Last year one of the most iconic bridges in Portland celebrated its 100th birthday. The Steel Bridge opened in the year 1912 to carry horse-drawn vehicles, trucks, and trains across the Willamette. This attraction is still a feature that is best-known of this waterfront, and the model for multi-modal transportation.
100 years ago, residents in Portland were in awe when engineers Harrington and Waddell unveiled this magnificent creation. These engineers built this bridge for the Union Pacific Railroad, in their attempts to find a new way for a bridge to lift to allow boats to pass beneath. Sharon Wood Wortman, a bridge historian, stated that there are other vertical-lift double-deck bridges which feature bottom decks which lift, that telescope inside of the top deck. The Steel Bridge is the sole bridge across the globe where the two decks on the bridge go up together around 50 feet in such as short time. To date, there are no other bridges that can do that.
The Steel Bridge is in no way a type of “glamour puss” such as the graceful and elegant St John’s Bridge, or like the Fremont which is described as a muscular-workhorse. In fact, this bridge is short, and bordering on stubby, at just 211 feet in length. Also, the lower deck hangs only 26-feet above the water and is always at a risk when major floods occur. You need to keep in mind this bridge still performs works that other bridges fail to.
This bridge carries freight trains, the MAX, buses, bicycles and of course people. In fact, this bridge carries a significant amount of people. On a clear and sunny day, it is easy to see around 772 bus trips, 23,000 trucks, and cars, 482 MAX light rails along with a couple of passenger and freight trains that share this bridge along with several-hundred pedestrians.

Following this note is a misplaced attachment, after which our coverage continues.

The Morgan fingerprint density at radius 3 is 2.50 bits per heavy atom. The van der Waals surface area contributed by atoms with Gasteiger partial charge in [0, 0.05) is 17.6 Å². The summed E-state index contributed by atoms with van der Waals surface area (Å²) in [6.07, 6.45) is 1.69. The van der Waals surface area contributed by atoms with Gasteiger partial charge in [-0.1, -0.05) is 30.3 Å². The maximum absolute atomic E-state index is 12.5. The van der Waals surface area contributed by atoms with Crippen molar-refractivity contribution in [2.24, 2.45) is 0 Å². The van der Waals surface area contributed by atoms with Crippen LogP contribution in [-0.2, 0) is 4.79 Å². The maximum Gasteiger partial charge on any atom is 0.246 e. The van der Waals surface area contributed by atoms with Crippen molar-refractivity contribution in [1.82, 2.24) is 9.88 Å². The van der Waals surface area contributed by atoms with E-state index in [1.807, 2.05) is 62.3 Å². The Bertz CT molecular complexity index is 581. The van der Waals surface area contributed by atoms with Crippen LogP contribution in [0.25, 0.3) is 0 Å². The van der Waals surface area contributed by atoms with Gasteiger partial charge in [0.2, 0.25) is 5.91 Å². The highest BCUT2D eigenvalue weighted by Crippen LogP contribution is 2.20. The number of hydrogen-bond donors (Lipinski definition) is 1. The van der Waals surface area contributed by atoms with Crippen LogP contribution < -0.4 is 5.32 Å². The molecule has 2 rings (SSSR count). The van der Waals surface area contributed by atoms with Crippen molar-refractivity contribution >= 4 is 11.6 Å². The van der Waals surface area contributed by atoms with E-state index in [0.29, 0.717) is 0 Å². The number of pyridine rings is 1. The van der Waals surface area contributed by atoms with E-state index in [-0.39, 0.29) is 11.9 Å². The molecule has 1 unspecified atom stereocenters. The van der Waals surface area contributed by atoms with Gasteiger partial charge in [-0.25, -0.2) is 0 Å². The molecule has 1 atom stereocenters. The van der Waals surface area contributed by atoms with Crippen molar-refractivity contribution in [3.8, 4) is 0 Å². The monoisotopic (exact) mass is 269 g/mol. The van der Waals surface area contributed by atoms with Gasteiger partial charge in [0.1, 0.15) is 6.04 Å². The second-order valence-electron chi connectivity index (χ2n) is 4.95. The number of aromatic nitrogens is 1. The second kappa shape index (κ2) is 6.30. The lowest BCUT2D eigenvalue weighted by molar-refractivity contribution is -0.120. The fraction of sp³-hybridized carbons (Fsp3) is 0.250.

Even though the majority of this steel superstructure has remained intact, the Portland Steel Bridge has undergone a few renovations. In the year 1943, all the cables on 4 of the lower decks and the upper deck were replaced. In the year 1947, the remaining four sheaves went onto be replaced. From 1949 to 1952, both the west and the east approaches went under renovations. In the year 1950 the original approach and the west side went onto be connected to the NW Front Avenue, Harbor Drive and Everett Street, In the year 1951, the approaches completed to the east-side of Williams Avenue, Holladay Street, and Oregon Street. In 1984, the State Bridge Section and Oregon State Highway Division conducted a few major renovations on the bridge, and the Tri-Met went onto add Light Rail into the mix.
In more recent years the continuous increase in the use of the pedestrian facilities such as the West Bank Waterfront Park and East Bank Esplanade resulted in a need for lower-level bicycle and pedestrian crossing. In 2001, the Steel Bridge Riverwalk was opened up to visitors and the public. This project cost in the region of $2,600,000 and greatly decreased trespassing incidents over the railroad-tracks.
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